‘American Utopia’

As soon as David Byrne and his barefooted band kick into “Slippery People,” you’ll wonder why you skipped this tour when it stopped by Minneapolis two years ago. It’s a worthy follow-up to “Stop Making Sense,” with Byrne revisiting Talking Heads classics and deep cuts from his solo career with quirky enthusiasm. Spike Lee directed this once-in-a-lifetime experience. 7 p.m. Sat., HBO

‘What the Constitution Means to Me’

What a week for Broadway on TV. In addition to “Utopia,” theater lovers get this heart-stirring adaptation of Heidi Schreck’s Tony-nominated play that proves “Hamilton” isn’t the only way to spice up an American history lesson. When Schreck starts debating a teenager on whether the Constitution should be abolished, you may think you’ve accidentally stumbled onto C-Span. By their closing arguments, you’ll be convinced the debate team has the coolest kids in school. Amazon Prime

Save Our Stages Festival

With federal relief for increasingly desperate concert venues as stymied as everything else in Washington, musicians far and wide will deliver livestreamed performances Friday through Sunday to rally behind the National Independent Venues Association, headed by First Avenue owner Dayna Frank. Participants include the Foo Fighters, Miley Cyrus, the Roots, Brittany Howard, Leon Bridges, Dave Matthews, Phoebe Bridgers, Major Lazer, Macklemore and Minneapolis’ own Dizzy Fae. SaveOurStages.com

Cine Latino Film Festival

Highlights from MSP Film’s annual deep dive into Spanish- and Portuguese-language films include international stars Sergi López and Candela Peña in the comedy “Rosa’s Wedding,” a retrospective devoted to director Rodrigo Reyes and the U.S. premieres of “Sanctorum” and “The Painting.” mspfilm.org.

‘Grammy Salute’ to legends

This year’s tribute is a virtual one, with current performers hailing music pioneers in intimate performances from Nashville’s Ryman Auditorium and various recording studios. Cynthia Erivo rises to the challenge in a stirring cover of Roberta Flack’s “The First Time Ever I Saw Your Face,” while Jason Isbell and Amanda Shires serenade each other with the late John Prine’s “Storm Windows.” 8 p.m. Friday, TPT, Ch. 2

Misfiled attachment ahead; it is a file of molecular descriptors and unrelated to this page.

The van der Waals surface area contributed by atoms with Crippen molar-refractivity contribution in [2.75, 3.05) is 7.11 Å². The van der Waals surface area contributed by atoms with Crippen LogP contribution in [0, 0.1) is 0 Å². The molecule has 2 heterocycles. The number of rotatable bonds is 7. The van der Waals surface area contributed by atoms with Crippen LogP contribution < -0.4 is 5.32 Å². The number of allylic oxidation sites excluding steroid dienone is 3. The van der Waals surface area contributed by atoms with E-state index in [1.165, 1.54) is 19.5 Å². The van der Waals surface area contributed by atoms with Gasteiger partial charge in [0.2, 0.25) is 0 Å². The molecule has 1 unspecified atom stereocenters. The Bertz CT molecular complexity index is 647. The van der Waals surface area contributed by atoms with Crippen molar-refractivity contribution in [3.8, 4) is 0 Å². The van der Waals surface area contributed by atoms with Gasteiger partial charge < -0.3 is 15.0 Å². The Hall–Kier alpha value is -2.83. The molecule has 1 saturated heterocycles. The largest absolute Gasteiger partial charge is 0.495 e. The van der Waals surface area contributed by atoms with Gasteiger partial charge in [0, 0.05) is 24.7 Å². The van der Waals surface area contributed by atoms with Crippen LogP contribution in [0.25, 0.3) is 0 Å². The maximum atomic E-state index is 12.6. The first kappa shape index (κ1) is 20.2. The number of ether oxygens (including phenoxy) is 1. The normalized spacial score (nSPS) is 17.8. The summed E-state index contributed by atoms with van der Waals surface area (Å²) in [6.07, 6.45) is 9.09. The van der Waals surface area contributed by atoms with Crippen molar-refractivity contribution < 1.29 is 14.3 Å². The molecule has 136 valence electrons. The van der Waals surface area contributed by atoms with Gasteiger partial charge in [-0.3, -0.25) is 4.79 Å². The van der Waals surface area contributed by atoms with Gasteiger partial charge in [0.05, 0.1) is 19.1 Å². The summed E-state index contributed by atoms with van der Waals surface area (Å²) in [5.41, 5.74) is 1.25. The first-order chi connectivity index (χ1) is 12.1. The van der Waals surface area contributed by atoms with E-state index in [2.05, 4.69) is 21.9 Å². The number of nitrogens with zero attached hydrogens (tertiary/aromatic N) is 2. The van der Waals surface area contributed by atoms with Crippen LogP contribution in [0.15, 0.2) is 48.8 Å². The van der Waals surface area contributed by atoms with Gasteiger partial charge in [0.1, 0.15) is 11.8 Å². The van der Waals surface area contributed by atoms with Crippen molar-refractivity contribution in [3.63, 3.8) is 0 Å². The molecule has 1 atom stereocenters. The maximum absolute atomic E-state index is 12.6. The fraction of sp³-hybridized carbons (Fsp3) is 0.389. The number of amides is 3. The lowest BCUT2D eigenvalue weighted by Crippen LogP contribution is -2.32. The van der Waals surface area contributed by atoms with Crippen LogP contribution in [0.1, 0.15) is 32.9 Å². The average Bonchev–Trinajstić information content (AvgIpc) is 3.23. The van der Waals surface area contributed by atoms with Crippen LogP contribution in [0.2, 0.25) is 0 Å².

‘Pleased to Meet Me’ chat

Fans of the Replacements can get serious insight into the madcap Minneapolis rockers’ most focused album with this archived group roundtable timed to last week’s release of the “Pleased to Meet Me” expanded box set. Engineer Jim Lancaster and late producer Jim Dickinson’s son Luther emphasize the effect Memphis had on the band, and the impact the band had on them; like Tommy Stinson playing “Nightclub Jitters” on a stand-up bass originally owned by “Smokey & the Bandit’s” Jerry Reed, and the elder Dickinson humorously wearing flannel to fit in. facebook.com/thereplacements

Twin Cities Jewish Film Fest

The festival goes virtual this year, and it’s free. The collection of short and feature-length films includes “Transkids,” about four Israelis defying society to be themselves, and filmmaker Rod Martel, whose “Lost in Berlin” was 13 years in the making. The movie charts Martel’s efforts to document the life of his nonagenarian mother while dementia is gradually robbing her of the details. Oct. 15-Nov. 1, sabesjcc.org

‘Music of the Cosmos’

Supremely talented hyphenate Janelle Monáe will showcase many of her skills the day after the finale of her “Lovecraft Country” on HBO. She’s created a concert dubbed “Music of the Cosmos,” featuring virtual reality experiences designed for the Oculus Quest headset to transport viewers into the world of “Lovecraft Country.” This interactive virtual environment can be manipulated by Monáe’s physical performance via her avatar. Don’t fret if you don’t have the Oculus headset because the event will be livestreamed on YouTube with a different interactive element. 9 p.m. Mon., YouTube


Brian Stelter doesn’t have many kind words for Fox News pundits in this vicious takedown of the cable network. News junkies will already know some of the juicy anecdotes and the book may have had more of an impact if the former New York Times reporter had broadened his critical eye to look at MSNBC and his current employer, CNN. But if you’ve never truly understood the relationship between Sean Hannity and President Donald Trump, this breezy read is an eye opener. Simon & Schuster